UT-Austin: Fake Mass Shooting Not Welcome on Campus

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“Come and Take It San Antonio!” gun rights rally at The Alamo, San Antonio, Oct. 19, 2013.
“Come and Take It San Antonio!” gun rights rally at The Alamo, San Antonio, Oct. 19, 2013.

Editor's note: This story has been updated with comment from the University of Texas at Austin.

A Texas gun rights group plans to hold a fake mass shooting demonstration Saturday near the University of Texas at Austin to protest gun-free zones. The group had planned to hold the event on campus but decided to move it just off campus after the university warned that demonstrators could face criminal trespassing charges.

The event planned by Come And Take It Texas will feature members of the organization acting out a mass shooting with cardboard guns, fake blood and fake sounds of gun shots, according to a spokesman for the group, which is also known as DontComply.com.

Come and Take It Texas created what it is calling the "Open Carry Walk and Crisis Performance" event because of renewed discussions by politicians and the media about cracking down on gun rights, according to the group's spokesman, Matthew Short. The planned event was first reported by the Austin American-Statesman.

“We want to bring light to the fact that people are dying because we outlaw guns,” Short said. “We are going to do it as a visual demonstration so that people can get an understanding of what might actually happen in this situation.”

 

The event violates UT System Board of Regents' rules that prohibit outside groups from assembling on campus, the university said in a statement Wednesday.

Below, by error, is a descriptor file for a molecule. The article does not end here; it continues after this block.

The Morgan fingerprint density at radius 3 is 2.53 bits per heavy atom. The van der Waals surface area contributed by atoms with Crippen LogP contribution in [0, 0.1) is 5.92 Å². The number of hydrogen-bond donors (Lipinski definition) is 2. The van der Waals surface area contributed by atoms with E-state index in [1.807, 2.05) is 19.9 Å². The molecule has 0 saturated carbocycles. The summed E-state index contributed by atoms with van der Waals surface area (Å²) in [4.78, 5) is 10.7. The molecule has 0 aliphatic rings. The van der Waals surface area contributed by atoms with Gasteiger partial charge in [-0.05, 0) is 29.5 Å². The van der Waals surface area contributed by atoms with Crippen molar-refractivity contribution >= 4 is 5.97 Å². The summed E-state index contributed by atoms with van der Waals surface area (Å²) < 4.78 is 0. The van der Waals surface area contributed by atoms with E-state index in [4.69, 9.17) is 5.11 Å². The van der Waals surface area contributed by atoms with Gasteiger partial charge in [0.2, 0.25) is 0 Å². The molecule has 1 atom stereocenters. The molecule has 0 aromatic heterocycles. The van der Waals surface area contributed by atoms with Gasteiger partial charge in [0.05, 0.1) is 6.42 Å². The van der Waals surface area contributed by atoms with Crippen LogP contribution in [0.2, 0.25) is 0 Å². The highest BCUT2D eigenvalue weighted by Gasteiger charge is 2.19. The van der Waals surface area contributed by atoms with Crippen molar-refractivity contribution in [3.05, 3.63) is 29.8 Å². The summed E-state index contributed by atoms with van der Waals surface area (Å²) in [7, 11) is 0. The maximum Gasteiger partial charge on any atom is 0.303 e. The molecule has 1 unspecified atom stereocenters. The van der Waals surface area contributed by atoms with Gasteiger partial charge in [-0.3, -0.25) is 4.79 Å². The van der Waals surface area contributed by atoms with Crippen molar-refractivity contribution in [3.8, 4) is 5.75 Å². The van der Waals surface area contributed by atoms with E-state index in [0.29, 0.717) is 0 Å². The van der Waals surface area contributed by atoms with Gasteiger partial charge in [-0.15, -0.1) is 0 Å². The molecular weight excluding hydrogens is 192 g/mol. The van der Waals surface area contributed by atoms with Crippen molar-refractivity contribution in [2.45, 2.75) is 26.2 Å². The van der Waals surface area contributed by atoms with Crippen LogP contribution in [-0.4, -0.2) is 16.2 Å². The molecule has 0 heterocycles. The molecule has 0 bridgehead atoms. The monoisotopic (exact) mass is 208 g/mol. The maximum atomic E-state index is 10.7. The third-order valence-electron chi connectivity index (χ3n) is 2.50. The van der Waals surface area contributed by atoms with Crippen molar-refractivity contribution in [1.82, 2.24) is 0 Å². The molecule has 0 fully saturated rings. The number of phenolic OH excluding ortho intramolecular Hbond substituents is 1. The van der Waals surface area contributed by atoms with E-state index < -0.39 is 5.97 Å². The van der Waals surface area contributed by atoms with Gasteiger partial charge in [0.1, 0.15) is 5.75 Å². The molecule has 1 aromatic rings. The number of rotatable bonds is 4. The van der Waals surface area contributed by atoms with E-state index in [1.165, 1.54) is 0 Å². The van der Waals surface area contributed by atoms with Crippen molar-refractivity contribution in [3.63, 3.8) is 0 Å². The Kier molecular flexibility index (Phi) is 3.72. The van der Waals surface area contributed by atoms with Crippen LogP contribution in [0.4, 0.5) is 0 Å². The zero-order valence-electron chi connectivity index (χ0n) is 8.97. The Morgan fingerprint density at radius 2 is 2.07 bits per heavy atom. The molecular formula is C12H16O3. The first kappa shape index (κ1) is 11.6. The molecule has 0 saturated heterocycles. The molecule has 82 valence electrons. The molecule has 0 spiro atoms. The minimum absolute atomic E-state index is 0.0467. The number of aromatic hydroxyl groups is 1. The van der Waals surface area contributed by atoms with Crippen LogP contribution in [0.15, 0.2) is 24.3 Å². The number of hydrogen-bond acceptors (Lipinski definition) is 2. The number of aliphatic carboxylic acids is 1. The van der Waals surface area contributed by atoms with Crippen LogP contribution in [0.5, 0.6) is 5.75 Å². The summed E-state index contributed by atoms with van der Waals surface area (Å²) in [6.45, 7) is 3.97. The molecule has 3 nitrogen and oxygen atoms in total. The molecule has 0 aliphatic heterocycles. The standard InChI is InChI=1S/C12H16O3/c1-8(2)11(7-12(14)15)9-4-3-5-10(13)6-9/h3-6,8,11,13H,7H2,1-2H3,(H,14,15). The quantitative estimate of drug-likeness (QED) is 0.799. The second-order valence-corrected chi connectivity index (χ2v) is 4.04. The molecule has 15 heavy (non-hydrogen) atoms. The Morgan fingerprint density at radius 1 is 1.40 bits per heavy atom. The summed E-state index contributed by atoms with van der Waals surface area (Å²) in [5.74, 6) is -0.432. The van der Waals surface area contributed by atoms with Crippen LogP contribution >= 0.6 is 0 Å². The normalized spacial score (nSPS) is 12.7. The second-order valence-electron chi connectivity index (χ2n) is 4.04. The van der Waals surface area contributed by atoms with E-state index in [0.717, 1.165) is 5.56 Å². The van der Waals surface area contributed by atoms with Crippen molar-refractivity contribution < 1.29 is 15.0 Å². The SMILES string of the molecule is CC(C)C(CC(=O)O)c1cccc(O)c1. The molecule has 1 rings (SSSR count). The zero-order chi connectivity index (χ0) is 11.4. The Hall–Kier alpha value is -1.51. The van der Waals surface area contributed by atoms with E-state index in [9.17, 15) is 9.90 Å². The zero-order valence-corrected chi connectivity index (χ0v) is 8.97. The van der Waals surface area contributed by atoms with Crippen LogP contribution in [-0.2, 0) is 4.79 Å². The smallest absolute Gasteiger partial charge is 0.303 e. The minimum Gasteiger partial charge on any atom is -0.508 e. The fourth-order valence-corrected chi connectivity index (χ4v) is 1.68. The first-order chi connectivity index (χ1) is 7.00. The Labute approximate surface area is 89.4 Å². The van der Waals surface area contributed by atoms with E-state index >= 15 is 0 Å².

"Many groups seek to use the university’s facilities each year and they are all treated equally and are turned away," UT-Austin spokesman J.B. Bird said in the statement. "For example, we have not allowed the Westboro Baptist Church to protest on campus and have not allowed labor groups to protest on campus."

In response to UT's statement, Short said his group will continue with the demonstration but will move it slightly.

"It probably will change our plans as far as pushing us 20 feet from where we were going to be standing, but UT is still our backdrop," Short said. "We figured this might come up."

Texas lawmakers passed a campus carry law earlier this year that will require all public universities to allow concealed handguns on campus, though they may create gun-free zones. Private universities can opt out of the law, which goes into effect in August.

UT-Austin has not yet decided whether to create gun-free zones. Short said his group does not want any such zones, which it calls “victim-killing zones." Supporters of gun-free zones – including a group called Gun Free UT — say they want to keep guns out of classrooms, where they say students and teachers are especially vulnerable.

Gun Free UT did not immediately respond to a request for comment on Saturday's event. 

Come and Take It has led many demonstrations across Texas to promote gun rights, including events at the Texas Capitol and the Alamo.

“When seconds count, cops are minutes away," Short said. "People need to have the right to protect themselves.”

Disclosure: The University of Texas at Austin is a corporate sponsor of The Texas Tribune. A complete list of Tribune donors and sponsors can be viewed here.

 

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